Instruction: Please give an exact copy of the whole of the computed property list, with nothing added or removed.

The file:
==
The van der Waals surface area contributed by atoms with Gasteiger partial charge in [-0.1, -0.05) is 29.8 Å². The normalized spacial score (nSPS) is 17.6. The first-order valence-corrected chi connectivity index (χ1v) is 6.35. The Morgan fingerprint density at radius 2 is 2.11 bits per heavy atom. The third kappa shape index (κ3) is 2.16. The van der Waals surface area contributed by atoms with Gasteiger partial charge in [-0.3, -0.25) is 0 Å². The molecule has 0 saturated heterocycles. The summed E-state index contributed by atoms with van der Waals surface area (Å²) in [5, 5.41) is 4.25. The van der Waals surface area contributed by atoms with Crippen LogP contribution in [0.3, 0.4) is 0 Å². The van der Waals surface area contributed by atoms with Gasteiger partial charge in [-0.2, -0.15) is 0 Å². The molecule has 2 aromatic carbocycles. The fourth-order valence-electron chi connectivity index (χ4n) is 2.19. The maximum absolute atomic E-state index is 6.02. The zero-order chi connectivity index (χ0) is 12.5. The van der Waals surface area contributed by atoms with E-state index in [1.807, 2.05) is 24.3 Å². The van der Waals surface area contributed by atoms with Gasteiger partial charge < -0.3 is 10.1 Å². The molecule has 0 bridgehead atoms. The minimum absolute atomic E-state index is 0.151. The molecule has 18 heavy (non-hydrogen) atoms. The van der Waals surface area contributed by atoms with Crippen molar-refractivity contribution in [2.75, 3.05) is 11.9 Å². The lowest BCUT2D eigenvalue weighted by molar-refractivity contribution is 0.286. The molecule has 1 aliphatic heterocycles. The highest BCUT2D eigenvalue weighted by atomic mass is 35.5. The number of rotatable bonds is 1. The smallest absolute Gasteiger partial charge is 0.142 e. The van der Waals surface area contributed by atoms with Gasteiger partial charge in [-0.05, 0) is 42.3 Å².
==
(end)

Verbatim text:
The van der Waals surface area contributed by atoms with Gasteiger partial charge in [-0.1, -0.05) is 29.8 Å². The normalized spacial score (nSPS) is 17.6. The first-order valence-corrected chi connectivity index (χ1v) is 6.35. The Morgan fingerprint density at radius 2 is 2.11 bits per heavy atom. The third kappa shape index (κ3) is 2.16. The van der Waals surface area contributed by atoms with Gasteiger partial charge in [-0.3, -0.25) is 0 Å². The molecule has 0 saturated heterocycles. The summed E-state index contributed by atoms with van der Waals surface area (Å²) in [5, 5.41) is 4.25. The van der Waals surface area contributed by atoms with Crippen LogP contribution in [0.3, 0.4) is 0 Å². The van der Waals surface area contributed by atoms with Gasteiger partial charge in [-0.2, -0.15) is 0 Å². The molecule has 2 aromatic carbocycles. The fourth-order valence-electron chi connectivity index (χ4n) is 2.19. The maximum absolute atomic E-state index is 6.02. The zero-order chi connectivity index (χ0) is 12.5. The van der Waals surface area contributed by atoms with E-state index in [1.807, 2.05) is 24.3 Å². The van der Waals surface area contributed by atoms with Gasteiger partial charge < -0.3 is 10.1 Å². The molecule has 0 bridgehead atoms. The minimum absolute atomic E-state index is 0.151. The molecule has 18 heavy (non-hydrogen) atoms. The van der Waals surface area contributed by atoms with Crippen molar-refractivity contribution in [2.75, 3.05) is 11.9 Å². The lowest BCUT2D eigenvalue weighted by molar-refractivity contribution is 0.286. The molecule has 1 aliphatic heterocycles. The highest BCUT2D eigenvalue weighted by atomic mass is 35.5. The number of rotatable bonds is 1. The smallest absolute Gasteiger partial charge is 0.142 e. The van der Waals surface area contributed by atoms with Gasteiger partial charge in [-0.05, 0) is 42.3 Å².